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From Edwin Goei <edwi...@sun.com>
Subject Re: xml-commons XML API and API evolution
Date Tue, 21 Aug 2001 23:38:19 GMT
Scott_Boag@lotus.com wrote:
> > What do you mean by option #3?  Is this the compromise of a separate jar
> > file for the APIs?
> Yes, -->
> >   + Compromise, seems to be maybe what xml-apis.jar was for
> >    + cp = xml-apis.jar xerces.jar xalan.jar
> >      where only xml-apis.jar contains javax.xml, DOM, SAX
> I don't love it, but it seems to me that these APIs are indeed general, and
> might ought to have their own jar file.

So how would you handle API evolution?  Suppose a version of Xalan
supported DOM L2 and a newer version of Xerces came out that supported
DOM L3, then there would need to be two versions of xml-apis.jar.  The
Xalan build would need to build the DOM L2 version of xml-apis.jar and
the Xerces build would build the DOM L3 version.  Xalan may have
implementations of DOM interfaces that only support DOM L2 and not newer
methods added in L3, for example.  So it seems to me that you would need
to have separate versions of xml-apis.jar but they would have the same
name which would be really confusing.

Another issue which I have not brought up yet has to do with JAXP and
obtaining the platform default implementation, when running in an applet
in Netscape.  This is currently implemented by loading a resource file
from a ClassLoader.  This works fine for most applications, however,
when running as an applet in Netscape, it fails.  The reason is that the
code that loads the resource is contained in a different jar file from
the file that contains the resource itself.  Netscape considers this a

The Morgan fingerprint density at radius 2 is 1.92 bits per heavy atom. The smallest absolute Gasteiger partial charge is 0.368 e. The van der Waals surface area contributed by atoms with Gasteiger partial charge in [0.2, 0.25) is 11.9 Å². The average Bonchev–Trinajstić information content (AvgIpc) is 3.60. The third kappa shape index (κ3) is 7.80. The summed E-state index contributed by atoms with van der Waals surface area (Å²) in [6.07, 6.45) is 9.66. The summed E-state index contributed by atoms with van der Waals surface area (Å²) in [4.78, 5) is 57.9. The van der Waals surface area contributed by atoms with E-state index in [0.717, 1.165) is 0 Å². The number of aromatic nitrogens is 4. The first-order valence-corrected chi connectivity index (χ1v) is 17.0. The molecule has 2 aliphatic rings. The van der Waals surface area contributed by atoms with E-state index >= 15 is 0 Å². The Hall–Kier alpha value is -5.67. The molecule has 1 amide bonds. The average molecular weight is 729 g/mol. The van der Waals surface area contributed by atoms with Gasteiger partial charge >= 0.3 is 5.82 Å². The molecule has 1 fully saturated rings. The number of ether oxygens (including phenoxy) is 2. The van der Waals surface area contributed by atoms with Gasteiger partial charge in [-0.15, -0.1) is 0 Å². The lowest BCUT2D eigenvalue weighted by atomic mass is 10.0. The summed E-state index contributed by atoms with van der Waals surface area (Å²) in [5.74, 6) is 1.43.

security violation and you must sign the applet and use a special API to
get around it, which many people are not willing to do.  (I can give a
more detailed explaination if you ask.)

There is also the ease-of-use issue.  So for these three reasons, I am
currently leaning towards sharing source code in xml-commons but during
the build process, copying the source to the individual project, such as
Xerces (or Crimson).  Once the source is copied, it can be built,
javadoc-ed, included in the source, and added to the single project jar

> On the other hand, "+ Optimize for #1" is probably a better short term
> solution, in that they will cause less user turmoil.

I am proposing this as a long term solution, not just a short term
solution.  The only difference with what is being done now in Xerces and
Xalan is that currently, the source code is _duplicated_ in each project
and not copied from xml-commons.  The change I am proposing would be to
remove the duplicated source and instead copy the code from xml-commons.

Comments?  BTW, the reason why I bring this up is to find out if there
is something I've overlooked before changing the crimson distribution to
work this way.

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